Netflix: Here’s How the New Pricing Plans Affect Subscribers
Thursday, higher pricing will go into effect for millions of existing Netflix (NASDAQ:NFLX) subscribers.
The new pricing plan does away with the old model that required subscribers to pay a base fee of $7.99 a month for a streaming-only plan, and an additional $2 a month more for the streaming plan plus a DVD-delivery plan, which allowed for one DVD out at a time. Plans allowing 2 or 3 DVDs out a time required an additional monthly fee.
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But there is no basic package with the new plan — subscribers can choose between just having video streaming or just having the DVD service, each of which will cost $7.99. However, those choosing both will pay a minimum of $15.98 a month, whereas in the past, they would have paid only $9.99 a month. Announced last month and already in effect for new Netflix subscribers, the plan is expected to have many users fleeing to other services in protest. Hulu (NASDAQ:CMCSA), iTunes (NASDAQ:AAPL), Amazon on Demand and Amazon Prime (NASDAQ:AMZN) will all be waiting with open arms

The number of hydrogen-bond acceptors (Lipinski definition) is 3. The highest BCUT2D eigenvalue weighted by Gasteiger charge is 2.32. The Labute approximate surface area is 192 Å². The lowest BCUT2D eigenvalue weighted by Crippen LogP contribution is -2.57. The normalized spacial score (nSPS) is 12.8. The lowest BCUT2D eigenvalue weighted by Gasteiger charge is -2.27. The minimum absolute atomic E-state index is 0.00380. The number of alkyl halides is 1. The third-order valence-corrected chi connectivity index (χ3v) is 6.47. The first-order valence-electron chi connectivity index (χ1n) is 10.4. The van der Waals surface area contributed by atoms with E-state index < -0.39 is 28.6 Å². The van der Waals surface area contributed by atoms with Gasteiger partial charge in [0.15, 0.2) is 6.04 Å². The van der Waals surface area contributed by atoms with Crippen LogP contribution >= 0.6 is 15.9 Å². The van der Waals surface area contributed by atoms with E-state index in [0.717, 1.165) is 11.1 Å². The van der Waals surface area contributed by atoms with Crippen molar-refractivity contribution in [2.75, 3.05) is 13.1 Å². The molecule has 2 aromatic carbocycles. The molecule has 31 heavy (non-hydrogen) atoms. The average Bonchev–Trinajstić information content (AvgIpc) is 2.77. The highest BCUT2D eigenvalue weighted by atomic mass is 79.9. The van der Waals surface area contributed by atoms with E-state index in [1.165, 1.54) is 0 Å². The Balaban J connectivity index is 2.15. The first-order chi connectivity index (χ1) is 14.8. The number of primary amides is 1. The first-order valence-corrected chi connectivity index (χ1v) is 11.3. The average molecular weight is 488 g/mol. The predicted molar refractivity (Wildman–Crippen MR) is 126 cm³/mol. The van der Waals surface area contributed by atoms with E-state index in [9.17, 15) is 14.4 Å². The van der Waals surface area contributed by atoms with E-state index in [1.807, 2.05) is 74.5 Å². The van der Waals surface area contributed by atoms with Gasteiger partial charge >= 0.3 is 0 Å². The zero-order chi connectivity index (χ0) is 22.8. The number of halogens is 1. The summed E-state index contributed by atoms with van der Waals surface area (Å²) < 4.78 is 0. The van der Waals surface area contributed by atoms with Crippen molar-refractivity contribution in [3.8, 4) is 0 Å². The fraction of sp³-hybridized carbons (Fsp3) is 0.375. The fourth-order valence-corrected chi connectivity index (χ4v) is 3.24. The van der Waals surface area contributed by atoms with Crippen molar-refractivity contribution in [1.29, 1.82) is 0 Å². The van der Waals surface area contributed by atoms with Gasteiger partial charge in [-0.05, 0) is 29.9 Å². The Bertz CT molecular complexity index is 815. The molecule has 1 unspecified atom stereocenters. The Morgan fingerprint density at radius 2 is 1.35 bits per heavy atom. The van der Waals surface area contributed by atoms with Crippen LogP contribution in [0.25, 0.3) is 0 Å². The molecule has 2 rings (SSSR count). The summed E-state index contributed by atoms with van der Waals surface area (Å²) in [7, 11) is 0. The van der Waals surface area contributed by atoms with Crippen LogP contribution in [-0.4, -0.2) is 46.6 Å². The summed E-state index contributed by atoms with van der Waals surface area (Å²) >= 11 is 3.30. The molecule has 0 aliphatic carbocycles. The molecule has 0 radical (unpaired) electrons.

The overwhelming majority of Netflix’s (NASDAQ:NFLX) 25 million subscribers currently use both services, and will either have to submit to higher prices, or choose just one service from here on out. Anyone opting to downgrade to a single service, streaming or DVD, should change his or her account settings before the next billing period, which is different for everyone, depending on the calendar date on which you signed up. While the new pricing goes into effect tomorrow, many users will have days, even weeks, before the pricing truly goes into effect on their accounts.
Those choosing between the DVD service and the streaming service will have to weigh the negatives and positives of each. While the DVD service is the best way to see the latest movies, and has a significantly larger library, it usually takes 2-3 days between dropping your old DVD in the mail and getting a new one, whereas streaming videos can be watched any time on a host of different platforms, including computers, tablets, and smartphones. However, Netflix’s streaming-video library is significantly smaller than its DVD library, and it tends to take longer for new movies or TV shows to be made available online.
Of course, the reason for the new pricing scheme is to encourage users to do away with the DVD service, which is more costly for Netflix (NASDAQ:NFLX). The company is making streaming its top priority, which could mean that, with the added revenue from higher prices, it will build its streaming library to rival that of its DVD library so that users no longer have to choose between content and convenience.